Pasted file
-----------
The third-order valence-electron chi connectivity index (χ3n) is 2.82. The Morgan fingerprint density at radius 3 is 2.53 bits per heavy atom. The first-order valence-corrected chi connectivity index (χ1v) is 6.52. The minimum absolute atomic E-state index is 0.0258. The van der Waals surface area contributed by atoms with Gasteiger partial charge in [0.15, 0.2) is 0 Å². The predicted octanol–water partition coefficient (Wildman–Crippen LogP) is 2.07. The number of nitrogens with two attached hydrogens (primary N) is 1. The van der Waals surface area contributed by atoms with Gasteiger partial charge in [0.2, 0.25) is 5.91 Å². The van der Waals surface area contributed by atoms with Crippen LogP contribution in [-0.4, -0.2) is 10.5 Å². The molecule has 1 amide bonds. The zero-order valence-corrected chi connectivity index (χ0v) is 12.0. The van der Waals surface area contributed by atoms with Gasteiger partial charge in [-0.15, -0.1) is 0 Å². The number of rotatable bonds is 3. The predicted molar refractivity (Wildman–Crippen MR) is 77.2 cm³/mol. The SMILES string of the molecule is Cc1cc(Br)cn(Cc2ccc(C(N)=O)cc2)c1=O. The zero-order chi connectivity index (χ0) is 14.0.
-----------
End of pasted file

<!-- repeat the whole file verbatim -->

The third-order valence-electron chi connectivity index (χ3n) is 2.82. The Morgan fingerprint density at radius 3 is 2.53 bits per heavy atom. The first-order valence-corrected chi connectivity index (χ1v) is 6.52. The minimum absolute atomic E-state index is 0.0258. The van der Waals surface area contributed by atoms with Gasteiger partial charge in [0.15, 0.2) is 0 Å². The predicted octanol–water partition coefficient (Wildman–Crippen LogP) is 2.07. The number of nitrogens with two attached hydrogens (primary N) is 1. The van der Waals surface area contributed by atoms with Gasteiger partial charge in [0.2, 0.25) is 5.91 Å². The van der Waals surface area contributed by atoms with Crippen LogP contribution in [-0.4, -0.2) is 10.5 Å². The molecule has 1 amide bonds. The zero-order valence-corrected chi connectivity index (χ0v) is 12.0. The van der Waals surface area contributed by atoms with Gasteiger partial charge in [-0.15, -0.1) is 0 Å². The number of rotatable bonds is 3. The predicted molar refractivity (Wildman–Crippen MR) is 77.2 cm³/mol. The SMILES string of the molecule is Cc1cc(Br)cn(Cc2ccc(C(N)=O)cc2)c1=O. The zero-order chi connectivity index (χ0) is 14.0.